__________________
Paul Elliott, S/V VALIS - Pacific Seacraft 44 #16 - Friday Harbor, WA
www.sailvalis.com
Paul Elliott is offline   Reply With Quote
Old 30-11-2007, 09:42   #6
Registered User

Join Date: Oct 2007
Location: Southern California
Boat: Was - Passport 45 Ketch
Posts: 837
The "rate gyro" compass may be handy if you are racing or flying an airplane. Even a Gyro compass has questionable value while motoring in light airs or sailing in light airs under spinakker on a cruising yacht.

When you are under wind-vane you may well experience a 30 degree variance in course, if you stare at your compass. However, once you establish the best course possible, you will find that your plot will be fairly straight.

Even if you could steer a perfectly straight course over a passage of 1000 miles, as apposed to the erratic course of a wind-vane or non-gyro compass, I doubt that you would see more than a few hours difference in your total passage.

Cruising is not racing and it is an opportunity to take your time and spare your gear. On the other hand, it is important to limit your "At sea" weather exposure as much as possible. However, you will get far more positive results from personal experience than from expensive gear that will (most likely) eventually fail.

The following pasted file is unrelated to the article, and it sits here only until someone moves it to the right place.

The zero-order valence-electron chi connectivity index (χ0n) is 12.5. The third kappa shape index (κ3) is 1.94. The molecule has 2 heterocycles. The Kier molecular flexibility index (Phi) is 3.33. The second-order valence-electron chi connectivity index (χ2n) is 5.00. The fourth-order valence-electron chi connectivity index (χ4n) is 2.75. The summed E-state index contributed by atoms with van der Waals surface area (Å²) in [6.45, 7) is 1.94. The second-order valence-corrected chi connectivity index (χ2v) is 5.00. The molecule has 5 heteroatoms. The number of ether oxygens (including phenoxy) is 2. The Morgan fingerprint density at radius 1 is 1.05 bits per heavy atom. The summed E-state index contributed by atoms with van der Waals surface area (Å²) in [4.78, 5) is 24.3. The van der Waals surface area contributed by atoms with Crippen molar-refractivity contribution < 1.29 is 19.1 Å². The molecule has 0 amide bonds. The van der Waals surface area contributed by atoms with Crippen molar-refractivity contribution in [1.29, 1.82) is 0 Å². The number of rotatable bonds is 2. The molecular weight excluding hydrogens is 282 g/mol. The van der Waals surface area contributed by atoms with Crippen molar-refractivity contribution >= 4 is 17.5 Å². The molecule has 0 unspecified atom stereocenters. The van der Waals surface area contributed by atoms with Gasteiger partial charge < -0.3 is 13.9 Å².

I am a big proponant to the below deck electric/hydralic pilot. Especially when it is attached directly to the rudder quadrant. One of my worst, at sea, experiences was from a steering cable failing on a delivery vessel. Long story, I will spare you .

On my boat, I even ran my wind-vane lines directly to my emergency tiller (attached directly to the rudder post) as apposed to running lines all over the boat and deal with the indirectness of wheel/cable steering. Windvanes work far better on tiller steering than they do on wheel steering, especially in light airs. I often ran down-wind, in light airs under spinakker. The wind-vane worked just fine as long as it had he slightest amount of apparent wind. Kanani is a center cockpit though. The tiller is harder to rig on an aft-cockpit boat.
__________________
Kanani is offline   Reply With Quote
Old 30-11-2007, 12:18   #7
Registered User

Join Date: Jul 2006
Location: Airlie beach (for the moment)
Boat: newport30, Blues Traveler
Posts: 141
Have you considerd hooking your auto pilot to your windane. i just saw a story in "cruising helmsmen" were it was done and it seemed like good idea as it uses the mechanics of the windvane for an easy life and not much stress. They just made up a bracket and i worked basisally as a tiller pilot. and then just slip out a pin to make it back to the windvane. it is in december issue but i can not find it at the moment for more information